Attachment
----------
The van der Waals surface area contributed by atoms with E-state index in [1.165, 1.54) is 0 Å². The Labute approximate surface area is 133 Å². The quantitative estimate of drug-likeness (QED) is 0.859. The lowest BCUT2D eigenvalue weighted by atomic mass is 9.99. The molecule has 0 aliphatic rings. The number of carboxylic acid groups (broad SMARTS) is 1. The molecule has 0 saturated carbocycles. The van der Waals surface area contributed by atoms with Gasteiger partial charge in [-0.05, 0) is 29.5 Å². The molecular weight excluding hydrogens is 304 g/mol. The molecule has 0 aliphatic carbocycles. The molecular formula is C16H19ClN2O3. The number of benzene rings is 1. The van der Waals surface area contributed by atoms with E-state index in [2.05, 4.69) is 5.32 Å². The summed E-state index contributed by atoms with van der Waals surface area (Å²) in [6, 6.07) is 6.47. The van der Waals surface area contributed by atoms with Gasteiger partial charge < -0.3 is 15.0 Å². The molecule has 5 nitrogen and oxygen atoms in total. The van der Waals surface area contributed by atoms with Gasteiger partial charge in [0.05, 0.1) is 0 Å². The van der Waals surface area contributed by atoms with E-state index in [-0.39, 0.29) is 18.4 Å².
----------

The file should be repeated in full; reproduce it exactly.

The van der Waals surface area contributed by atoms with E-state index in [1.165, 1.54) is 0 Å². The Labute approximate surface area is 133 Å². The quantitative estimate of drug-likeness (QED) is 0.859. The lowest BCUT2D eigenvalue weighted by atomic mass is 9.99. The molecule has 0 aliphatic rings. The number of carboxylic acid groups (broad SMARTS) is 1. The molecule has 0 saturated carbocycles. The van der Waals surface area contributed by atoms with Gasteiger partial charge in [-0.05, 0) is 29.5 Å². The molecular weight excluding hydrogens is 304 g/mol. The molecule has 0 aliphatic carbocycles. The molecular formula is C16H19ClN2O3. The number of benzene rings is 1. The van der Waals surface area contributed by atoms with E-state index in [2.05, 4.69) is 5.32 Å². The summed E-state index contributed by atoms with van der Waals surface area (Å²) in [6, 6.07) is 6.47. The van der Waals surface area contributed by atoms with Gasteiger partial charge < -0.3 is 15.0 Å². The molecule has 5 nitrogen and oxygen atoms in total. The van der Waals surface area contributed by atoms with Gasteiger partial charge in [0.05, 0.1) is 0 Å². The van der Waals surface area contributed by atoms with E-state index in [-0.39, 0.29) is 18.4 Å².